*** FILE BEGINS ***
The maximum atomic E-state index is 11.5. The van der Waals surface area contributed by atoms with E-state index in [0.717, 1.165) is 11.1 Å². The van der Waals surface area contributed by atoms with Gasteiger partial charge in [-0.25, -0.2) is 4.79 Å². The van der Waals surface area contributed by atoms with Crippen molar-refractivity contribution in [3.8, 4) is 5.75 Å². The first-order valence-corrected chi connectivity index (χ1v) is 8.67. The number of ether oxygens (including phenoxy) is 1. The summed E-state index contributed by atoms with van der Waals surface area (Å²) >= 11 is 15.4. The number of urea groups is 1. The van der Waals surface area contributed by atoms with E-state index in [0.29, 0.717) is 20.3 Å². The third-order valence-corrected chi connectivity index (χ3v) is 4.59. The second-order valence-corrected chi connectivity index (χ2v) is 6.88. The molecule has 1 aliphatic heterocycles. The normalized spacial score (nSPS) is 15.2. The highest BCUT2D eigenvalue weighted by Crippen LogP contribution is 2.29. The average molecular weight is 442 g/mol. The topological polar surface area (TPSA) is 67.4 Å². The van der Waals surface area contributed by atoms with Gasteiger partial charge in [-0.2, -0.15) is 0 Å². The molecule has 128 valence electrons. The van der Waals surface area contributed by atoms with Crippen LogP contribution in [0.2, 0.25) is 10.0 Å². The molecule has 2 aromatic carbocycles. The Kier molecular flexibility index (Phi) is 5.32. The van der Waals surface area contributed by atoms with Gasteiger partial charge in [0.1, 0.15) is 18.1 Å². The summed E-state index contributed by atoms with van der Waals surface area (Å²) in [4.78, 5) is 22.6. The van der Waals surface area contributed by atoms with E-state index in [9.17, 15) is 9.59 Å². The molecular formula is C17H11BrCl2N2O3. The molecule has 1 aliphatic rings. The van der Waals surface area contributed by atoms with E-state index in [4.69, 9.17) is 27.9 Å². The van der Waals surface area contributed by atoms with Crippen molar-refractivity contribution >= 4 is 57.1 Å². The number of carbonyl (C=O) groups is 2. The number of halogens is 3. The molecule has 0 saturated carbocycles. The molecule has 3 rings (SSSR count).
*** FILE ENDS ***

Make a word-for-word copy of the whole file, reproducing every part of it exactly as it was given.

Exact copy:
The maximum atomic E-state index is 11.5. The van der Waals surface area contributed by atoms with E-state index in [0.717, 1.165) is 11.1 Å². The van der Waals surface area contributed by atoms with Gasteiger partial charge in [-0.25, -0.2) is 4.79 Å². The van der Waals surface area contributed by atoms with Crippen molar-refractivity contribution in [3.8, 4) is 5.75 Å². The first-order valence-corrected chi connectivity index (χ1v) is 8.67. The number of ether oxygens (including phenoxy) is 1. The summed E-state index contributed by atoms with van der Waals surface area (Å²) >= 11 is 15.4. The number of urea groups is 1. The van der Waals surface area contributed by atoms with E-state index in [0.29, 0.717) is 20.3 Å². The third-order valence-corrected chi connectivity index (χ3v) is 4.59. The second-order valence-corrected chi connectivity index (χ2v) is 6.88. The molecule has 1 aliphatic heterocycles. The normalized spacial score (nSPS) is 15.2. The highest BCUT2D eigenvalue weighted by Crippen LogP contribution is 2.29. The average molecular weight is 442 g/mol. The topological polar surface area (TPSA) is 67.4 Å². The van der Waals surface area contributed by atoms with Gasteiger partial charge in [-0.2, -0.15) is 0 Å². The molecule has 128 valence electrons. The van der Waals surface area contributed by atoms with Crippen LogP contribution in [0.2, 0.25) is 10.0 Å². The molecule has 2 aromatic carbocycles. The Kier molecular flexibility index (Phi) is 5.32. The van der Waals surface area contributed by atoms with Gasteiger partial charge in [0.1, 0.15) is 18.1 Å². The summed E-state index contributed by atoms with van der Waals surface area (Å²) in [4.78, 5) is 22.6. The van der Waals surface area contributed by atoms with E-state index in [9.17, 15) is 9.59 Å². The molecular formula is C17H11BrCl2N2O3. The molecule has 1 aliphatic rings. The van der Waals surface area contributed by atoms with E-state index in [4.69, 9.17) is 27.9 Å². The van der Waals surface area contributed by atoms with Crippen molar-refractivity contribution >= 4 is 57.1 Å². The number of carbonyl (C=O) groups is 2. The number of halogens is 3. The molecule has 0 saturated carbocycles. The molecule has 3 rings (SSSR count).